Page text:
Civic Crowdfunding for public projects definitely has some valuable strengths like a high rate of process democratisation, high involvement of social players, and a user-friendly structure, among others. However, can it be used effectively to generate interest among the public who, as taxpayers, are not sure of how their money is utilised? Hetal Jhaveri, Assistant Professor, Amrut Mody School of Management, weighs the options.
Crowdfunding solicits funds from the general public to support an idea, create projects, or fund businesses. It directly connects people with money to the people who need it. In a way, it is the crowd’s collective pocketbook. The concept of collective funding of a project by a group of people is as old as time.
Civic crowdfunding (CivCF) refers to the direct funding of public, civic, or community projects benefiting from government funds, assets, or sponsorship. The financing of the Royal Albert Hall (London) and Pedestal of the Statue of Liberty (New York) at the end of the 19th century can be considered among the oldest records of the use of crowdfunding for a government project. Civic crowdfunding is not a recent phenomenon, but using online platforms for such fundraising is an innovative form. In 2009, ioby (in our backyards) emerged as the first such platform for CivCF. CivCF mechanisms have made it possible to support diverse public infrastructure projects like public parks, auditoriums, roads, etc., initiated by local authorities, state governments, or central governments. Multiple such examples of citizen-funded civic projects are found across the world.
CivCF offers a mechanism for boosting the public-private partnership, participatory budgeting approach by empowering citizens and enabling high levels of transparency over the budgeting and financing processes (Fig. 1).
In the same way that modern-day crowdfunding uses technology and raises funds through online platforms, CivCF also uses online platforms. Spacehive (UK), and ioby (USA) are well-known active CivCF online platforms. While Spacehive has raised GBP 26 million for 2,000 projects with a 55 per cent campaign success rate, ioby has supported 3,430 projects to raise USD 18 million with an average donation size of USD 50. At the same time, some platforms, like Citizinvestor and Patronhood, are no longer involved in CivCF activities.
CivCF is not a common route for financing public/community projects by governments in India. The state, as well as central governments, undertake various developmental projects every year. Given the high cost of treatment, resource constraints, and competing health priorities, it is becoming increasingly difficult for governments to fully finance various public health projects. To fill this gap, digital platforms for individual, corporate and other donors have been created by the Government of India to facilitate voluntary donations. One such scheme for treating rare diseases was launched in August 2021 (https://rarediseases.nhp.gov.in/). The digital portal was designed, developed, and hosted by the Centre for Health Informatics (CHI) of the National Health Portal (NHP), but it received a very poor response. Even after a year, it could raise a meagre INR 1.8 lakh. Another such scheme, ‘Ni-kshay 2.0’ (https://www.nikshay.in/), was launched on Sept. 9, 2022, to support people affected by TB and make India TB-free by 2025. Fortunately, it got 50k+ registrations as Ni-kshay Mitra (who are willing to extend financial help for such patients). A few other state governments, like Kerala and Tamilnadu, also launched health and laptop support schemes, respectively but could not get the expected support.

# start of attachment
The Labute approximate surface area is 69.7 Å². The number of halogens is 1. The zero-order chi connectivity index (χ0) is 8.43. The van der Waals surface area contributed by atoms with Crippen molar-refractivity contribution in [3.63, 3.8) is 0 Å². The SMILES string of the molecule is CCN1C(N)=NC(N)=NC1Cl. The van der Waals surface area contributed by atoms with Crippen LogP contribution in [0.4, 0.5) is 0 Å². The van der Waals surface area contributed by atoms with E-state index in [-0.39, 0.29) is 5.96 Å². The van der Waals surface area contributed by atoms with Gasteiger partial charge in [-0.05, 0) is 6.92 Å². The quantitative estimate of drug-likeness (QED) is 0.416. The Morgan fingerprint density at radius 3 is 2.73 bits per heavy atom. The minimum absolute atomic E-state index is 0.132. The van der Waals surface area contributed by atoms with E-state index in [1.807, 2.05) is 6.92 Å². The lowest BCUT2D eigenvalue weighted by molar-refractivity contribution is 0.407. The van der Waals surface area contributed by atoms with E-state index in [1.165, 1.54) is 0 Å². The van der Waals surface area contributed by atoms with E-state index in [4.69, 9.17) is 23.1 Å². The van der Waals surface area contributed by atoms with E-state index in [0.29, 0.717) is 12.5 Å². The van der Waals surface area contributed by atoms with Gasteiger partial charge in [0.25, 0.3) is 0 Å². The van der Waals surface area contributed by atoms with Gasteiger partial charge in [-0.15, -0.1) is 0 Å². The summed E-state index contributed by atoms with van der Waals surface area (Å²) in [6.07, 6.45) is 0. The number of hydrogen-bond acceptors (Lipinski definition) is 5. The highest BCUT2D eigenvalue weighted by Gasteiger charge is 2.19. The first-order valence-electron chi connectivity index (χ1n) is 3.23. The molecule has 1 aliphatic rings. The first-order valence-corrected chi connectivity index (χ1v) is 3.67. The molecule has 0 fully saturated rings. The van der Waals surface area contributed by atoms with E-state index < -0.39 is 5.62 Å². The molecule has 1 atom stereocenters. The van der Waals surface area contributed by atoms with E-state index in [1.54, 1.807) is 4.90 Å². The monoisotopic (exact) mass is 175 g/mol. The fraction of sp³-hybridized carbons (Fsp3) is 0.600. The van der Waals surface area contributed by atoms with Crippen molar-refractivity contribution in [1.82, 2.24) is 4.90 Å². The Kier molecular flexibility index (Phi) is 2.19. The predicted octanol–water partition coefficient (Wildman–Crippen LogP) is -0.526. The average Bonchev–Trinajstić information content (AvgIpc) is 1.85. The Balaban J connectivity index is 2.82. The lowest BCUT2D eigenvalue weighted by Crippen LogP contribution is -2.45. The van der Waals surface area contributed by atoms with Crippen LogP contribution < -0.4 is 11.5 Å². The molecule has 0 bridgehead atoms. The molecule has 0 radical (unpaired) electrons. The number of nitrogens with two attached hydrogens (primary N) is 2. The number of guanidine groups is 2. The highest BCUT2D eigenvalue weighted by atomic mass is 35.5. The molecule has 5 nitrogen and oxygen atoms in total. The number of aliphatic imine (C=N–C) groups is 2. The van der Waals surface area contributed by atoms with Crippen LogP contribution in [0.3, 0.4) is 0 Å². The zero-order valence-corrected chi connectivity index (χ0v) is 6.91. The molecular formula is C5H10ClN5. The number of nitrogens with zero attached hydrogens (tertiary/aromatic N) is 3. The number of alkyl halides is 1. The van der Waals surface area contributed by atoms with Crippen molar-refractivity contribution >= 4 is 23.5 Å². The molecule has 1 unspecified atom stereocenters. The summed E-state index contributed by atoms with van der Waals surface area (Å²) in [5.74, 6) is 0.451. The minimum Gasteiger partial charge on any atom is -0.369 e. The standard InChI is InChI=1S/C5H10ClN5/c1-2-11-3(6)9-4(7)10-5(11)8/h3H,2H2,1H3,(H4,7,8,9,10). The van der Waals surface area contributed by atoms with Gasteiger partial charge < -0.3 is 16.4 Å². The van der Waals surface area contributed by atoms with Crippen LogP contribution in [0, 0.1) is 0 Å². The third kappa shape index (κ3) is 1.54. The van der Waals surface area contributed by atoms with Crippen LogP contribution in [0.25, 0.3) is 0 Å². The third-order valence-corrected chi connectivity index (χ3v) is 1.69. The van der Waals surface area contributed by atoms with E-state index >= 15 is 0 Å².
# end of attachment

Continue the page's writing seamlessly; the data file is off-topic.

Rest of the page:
Though the country has quite a few online portals for crowdfunding/crowdfunding platforms (CFPs) for treating patients with disabilities or diseases, for example - Ketto, Milaap, and GiveIndia; these CivCF are different from them on various grounds. CivCF is a government-initiated, partially government-financed, general project-based crowdfunding. In contrast, private CFPs float campaigns for individual patients on a case-to-case basis without any contribution commitment from the platform.
CivCF definitely has some valuable strengths like a high rate of process democratisation, high involvement of social players, user-friendly structure, etc. At the same time, one should not forget that it requires a strong leadership role on the part of public administration, transparency in operations, as well as a good level of IT literacy among interested citizens to ensure at least a reasonable number of citizens find such proposals worth contributing. Here, the primary concern from the taxpayers remains, ‘While we are not sure of what’s happening with the money we pay as taxes, how can we ensure the justifiable use of such contributions?’
While the response is not so positive, can the government link such contributions with CSR activities to get more corporate assistance? In a way, governments are trying to be more responsive to the needs of citizens for public services and projects through this new route. It can be possible only if there is more transparency in budgeting and financing.